Germline splicing mutations of CDKN2A predispose to melanoma

Joanne C.Y. Loo, Ling Liu, Ai Hua Hao, Lu Zhuang Gao, Ron Agatep, Michael Shennan, Anne Summers, Alisa M. Goldstein, Margaret A. Tucker, Carolyn Deters, Ramon Fusaro, Kathleen Blazer, Jeffrey Weitzel, Norman Lassam, Henry Lynch, David Hogg

Research output: Contribution to journalArticlepeer-review

31 Scopus citations


Coding mutations of the CDKN2A gene on chromosome 9p21 cosegregate with 25-60% of familial melanoma cases, but there remains a number of 9p21-linked kindreds that lack germline coding mutations of CDKN2A. We sequenced CDKN2A exons 1α, 2, 3, and the adjacent intronic regions in 167 melanoma-prone families (at least two affected first-degree relatives), and detected four splice site variations, three of which cosegregate with the disease. RT-PCR experiments verified that these three variants, including an AGgt to ATgt mutation that demonstrates a founder effect, do affect splicing. While an exon 1α splice donor site mutation incompletely abolishes splicing, the correctly spliced mRNA yields a protein (Q50P) that cannot effectively interact with CDK4. We also performed RT-PCR on mRNA from 16 melanoma-prone kindreds to search for cryptic splice sites deep within introns, but identified no splice variants. Meanwhile, we screened 139 affected families using allelespecific PCR for the recently discovered IVS2-105A > G mutation, but found only one family that possesses this alteration. We conclude that splice site mutations do predispose to disease in a subset of melanoma-prone kindreds. Characterization of additional splice site variants and other noncoding alterations of CDKN2A should allow us to detect a wider range of mutations in atrisk patients.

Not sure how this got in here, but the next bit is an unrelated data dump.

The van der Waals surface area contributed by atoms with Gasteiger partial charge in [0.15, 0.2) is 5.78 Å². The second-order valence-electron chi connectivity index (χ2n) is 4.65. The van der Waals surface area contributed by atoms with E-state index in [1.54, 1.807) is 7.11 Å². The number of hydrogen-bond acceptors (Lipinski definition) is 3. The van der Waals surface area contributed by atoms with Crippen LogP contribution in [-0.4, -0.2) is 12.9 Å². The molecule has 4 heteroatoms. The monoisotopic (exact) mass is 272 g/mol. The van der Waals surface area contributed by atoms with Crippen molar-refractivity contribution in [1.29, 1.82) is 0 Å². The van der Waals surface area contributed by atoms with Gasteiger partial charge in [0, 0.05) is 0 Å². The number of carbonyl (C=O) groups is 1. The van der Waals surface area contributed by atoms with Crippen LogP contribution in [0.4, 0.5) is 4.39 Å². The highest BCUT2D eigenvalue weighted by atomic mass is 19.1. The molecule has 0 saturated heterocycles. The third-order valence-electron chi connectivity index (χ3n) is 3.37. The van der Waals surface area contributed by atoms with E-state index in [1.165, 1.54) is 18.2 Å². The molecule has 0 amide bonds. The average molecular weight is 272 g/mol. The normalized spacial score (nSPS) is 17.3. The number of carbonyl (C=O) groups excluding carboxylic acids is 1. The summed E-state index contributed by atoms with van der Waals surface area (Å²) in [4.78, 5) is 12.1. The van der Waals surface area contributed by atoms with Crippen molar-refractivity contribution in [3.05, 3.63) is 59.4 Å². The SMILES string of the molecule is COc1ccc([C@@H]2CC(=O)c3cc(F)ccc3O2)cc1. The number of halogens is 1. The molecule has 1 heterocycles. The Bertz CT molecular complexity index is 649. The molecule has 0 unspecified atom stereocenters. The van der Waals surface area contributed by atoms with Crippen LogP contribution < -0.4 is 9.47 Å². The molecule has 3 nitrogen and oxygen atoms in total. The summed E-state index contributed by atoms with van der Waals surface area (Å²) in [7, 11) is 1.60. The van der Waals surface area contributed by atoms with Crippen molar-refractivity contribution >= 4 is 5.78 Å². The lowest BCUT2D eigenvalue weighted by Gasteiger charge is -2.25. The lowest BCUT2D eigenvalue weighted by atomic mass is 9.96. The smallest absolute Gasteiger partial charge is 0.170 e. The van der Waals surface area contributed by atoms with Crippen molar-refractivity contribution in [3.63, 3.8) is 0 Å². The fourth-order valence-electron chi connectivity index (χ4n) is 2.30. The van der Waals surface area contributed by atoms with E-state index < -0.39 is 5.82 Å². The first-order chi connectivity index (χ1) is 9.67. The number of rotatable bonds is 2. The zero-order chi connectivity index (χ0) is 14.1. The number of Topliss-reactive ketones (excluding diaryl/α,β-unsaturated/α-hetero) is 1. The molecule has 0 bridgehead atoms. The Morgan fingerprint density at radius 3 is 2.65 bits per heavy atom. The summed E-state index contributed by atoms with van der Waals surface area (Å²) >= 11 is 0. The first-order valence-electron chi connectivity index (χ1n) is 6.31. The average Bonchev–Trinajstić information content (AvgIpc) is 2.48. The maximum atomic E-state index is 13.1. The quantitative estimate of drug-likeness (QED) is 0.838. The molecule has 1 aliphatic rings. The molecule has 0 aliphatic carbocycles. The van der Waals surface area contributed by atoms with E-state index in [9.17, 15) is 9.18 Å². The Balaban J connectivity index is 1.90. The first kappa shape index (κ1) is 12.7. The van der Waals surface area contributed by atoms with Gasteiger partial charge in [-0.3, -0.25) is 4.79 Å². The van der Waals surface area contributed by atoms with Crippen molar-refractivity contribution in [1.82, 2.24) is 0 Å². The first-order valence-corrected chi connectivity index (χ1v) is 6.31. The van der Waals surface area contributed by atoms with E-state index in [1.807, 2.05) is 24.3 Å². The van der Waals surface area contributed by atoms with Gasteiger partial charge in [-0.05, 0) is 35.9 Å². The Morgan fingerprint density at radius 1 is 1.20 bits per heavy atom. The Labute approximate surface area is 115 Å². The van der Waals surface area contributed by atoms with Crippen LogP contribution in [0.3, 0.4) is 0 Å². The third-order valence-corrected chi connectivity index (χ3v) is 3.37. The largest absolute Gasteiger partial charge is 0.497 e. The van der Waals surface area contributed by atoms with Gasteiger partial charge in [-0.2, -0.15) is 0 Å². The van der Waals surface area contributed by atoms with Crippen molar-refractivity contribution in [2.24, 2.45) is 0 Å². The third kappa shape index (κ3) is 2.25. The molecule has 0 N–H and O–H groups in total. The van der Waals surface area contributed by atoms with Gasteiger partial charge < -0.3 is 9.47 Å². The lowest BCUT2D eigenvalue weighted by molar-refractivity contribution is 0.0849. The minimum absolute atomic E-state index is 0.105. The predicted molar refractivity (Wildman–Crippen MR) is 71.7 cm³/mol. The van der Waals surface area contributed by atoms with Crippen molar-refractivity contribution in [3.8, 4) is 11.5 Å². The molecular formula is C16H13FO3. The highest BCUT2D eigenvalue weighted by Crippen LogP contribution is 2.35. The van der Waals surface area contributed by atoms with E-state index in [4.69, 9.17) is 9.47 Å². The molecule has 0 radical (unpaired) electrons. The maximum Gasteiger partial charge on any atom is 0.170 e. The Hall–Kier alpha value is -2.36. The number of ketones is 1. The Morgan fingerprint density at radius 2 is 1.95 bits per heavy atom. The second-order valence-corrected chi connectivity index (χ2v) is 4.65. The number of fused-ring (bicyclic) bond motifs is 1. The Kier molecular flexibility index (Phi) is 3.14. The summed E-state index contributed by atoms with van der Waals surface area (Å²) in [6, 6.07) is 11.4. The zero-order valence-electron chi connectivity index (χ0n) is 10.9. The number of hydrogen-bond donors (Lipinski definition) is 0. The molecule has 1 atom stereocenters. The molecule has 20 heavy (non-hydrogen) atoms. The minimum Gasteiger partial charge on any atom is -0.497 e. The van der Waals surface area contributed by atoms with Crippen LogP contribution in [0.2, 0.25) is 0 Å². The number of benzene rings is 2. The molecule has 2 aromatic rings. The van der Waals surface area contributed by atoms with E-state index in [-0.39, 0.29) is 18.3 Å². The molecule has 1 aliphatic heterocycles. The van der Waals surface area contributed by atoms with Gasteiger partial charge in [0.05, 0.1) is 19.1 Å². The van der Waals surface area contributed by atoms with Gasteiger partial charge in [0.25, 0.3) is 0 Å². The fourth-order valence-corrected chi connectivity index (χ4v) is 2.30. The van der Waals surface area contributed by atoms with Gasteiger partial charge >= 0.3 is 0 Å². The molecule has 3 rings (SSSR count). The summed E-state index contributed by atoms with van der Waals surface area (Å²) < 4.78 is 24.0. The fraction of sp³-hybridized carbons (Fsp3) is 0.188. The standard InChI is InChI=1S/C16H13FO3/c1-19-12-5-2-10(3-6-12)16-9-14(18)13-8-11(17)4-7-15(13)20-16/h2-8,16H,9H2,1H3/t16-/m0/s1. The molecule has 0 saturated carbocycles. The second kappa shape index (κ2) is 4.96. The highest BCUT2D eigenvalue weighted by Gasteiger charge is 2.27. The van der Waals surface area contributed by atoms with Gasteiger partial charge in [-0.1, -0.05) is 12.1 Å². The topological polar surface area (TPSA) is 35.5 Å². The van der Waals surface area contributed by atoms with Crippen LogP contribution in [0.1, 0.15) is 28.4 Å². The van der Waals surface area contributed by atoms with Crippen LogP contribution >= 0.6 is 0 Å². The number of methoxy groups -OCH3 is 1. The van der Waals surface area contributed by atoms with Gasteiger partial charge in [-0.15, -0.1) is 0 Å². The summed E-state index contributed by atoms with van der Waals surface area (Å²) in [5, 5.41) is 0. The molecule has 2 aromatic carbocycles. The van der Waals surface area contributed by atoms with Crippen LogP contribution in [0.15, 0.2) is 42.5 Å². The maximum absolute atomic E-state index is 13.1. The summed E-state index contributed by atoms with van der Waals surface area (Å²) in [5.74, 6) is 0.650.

Original languageEnglish (US)
Pages (from-to)6387-6394
Number of pages8
Issue number41
StatePublished - Sep 25 2003

All Science Journal Classification (ASJC) codes

  • Molecular Biology
  • Genetics
  • Cancer Research


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